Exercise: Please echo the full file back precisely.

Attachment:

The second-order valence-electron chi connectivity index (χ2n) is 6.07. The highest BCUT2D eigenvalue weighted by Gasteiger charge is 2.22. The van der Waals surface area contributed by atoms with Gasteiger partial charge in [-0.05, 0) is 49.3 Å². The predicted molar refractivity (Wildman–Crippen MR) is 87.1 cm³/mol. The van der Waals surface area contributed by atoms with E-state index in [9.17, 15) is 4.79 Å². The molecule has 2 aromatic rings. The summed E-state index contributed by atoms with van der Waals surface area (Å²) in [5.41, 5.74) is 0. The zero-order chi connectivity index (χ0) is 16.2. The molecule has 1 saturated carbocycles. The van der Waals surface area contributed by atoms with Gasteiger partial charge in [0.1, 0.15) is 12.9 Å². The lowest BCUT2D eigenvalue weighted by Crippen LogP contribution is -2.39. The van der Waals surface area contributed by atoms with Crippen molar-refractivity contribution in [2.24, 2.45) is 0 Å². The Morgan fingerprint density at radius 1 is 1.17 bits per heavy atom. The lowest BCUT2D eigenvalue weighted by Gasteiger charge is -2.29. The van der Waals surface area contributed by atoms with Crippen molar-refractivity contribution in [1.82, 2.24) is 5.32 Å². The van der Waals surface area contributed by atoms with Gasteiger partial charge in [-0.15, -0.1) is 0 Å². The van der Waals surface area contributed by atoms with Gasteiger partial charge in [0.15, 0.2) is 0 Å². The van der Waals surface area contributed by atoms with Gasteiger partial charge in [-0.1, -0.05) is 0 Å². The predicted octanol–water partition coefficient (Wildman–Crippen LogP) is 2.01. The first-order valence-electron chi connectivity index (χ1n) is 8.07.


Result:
The second-order valence-electron chi connectivity index (χ2n) is 6.07. The highest BCUT2D eigenvalue weighted by Gasteiger charge is 2.22. The van der Waals surface area contributed by atoms with Gasteiger partial charge in [-0.05, 0) is 49.3 Å². The predicted molar refractivity (Wildman–Crippen MR) is 87.1 cm³/mol. The van der Waals surface area contributed by atoms with E-state index in [9.17, 15) is 4.79 Å². The molecule has 2 aromatic rings. The summed E-state index contributed by atoms with van der Waals surface area (Å²) in [5.41, 5.74) is 0. The zero-order chi connectivity index (χ0) is 16.2. The molecule has 1 saturated carbocycles. The van der Waals surface area contributed by atoms with Gasteiger partial charge in [0.1, 0.15) is 12.9 Å². The lowest BCUT2D eigenvalue weighted by Crippen LogP contribution is -2.39. The van der Waals surface area contributed by atoms with Crippen molar-refractivity contribution in [2.24, 2.45) is 0 Å². The Morgan fingerprint density at radius 1 is 1.17 bits per heavy atom. The lowest BCUT2D eigenvalue weighted by Gasteiger charge is -2.29. The van der Waals surface area contributed by atoms with Crippen molar-refractivity contribution in [1.82, 2.24) is 5.32 Å². The van der Waals surface area contributed by atoms with Gasteiger partial charge in [-0.15, -0.1) is 0 Å². The van der Waals surface area contributed by atoms with Gasteiger partial charge in [0.15, 0.2) is 0 Å². The van der Waals surface area contributed by atoms with Gasteiger partial charge in [-0.1, -0.05) is 0 Å². The predicted octanol–water partition coefficient (Wildman–Crippen LogP) is 2.01. The first-order valence-electron chi connectivity index (χ1n) is 8.07.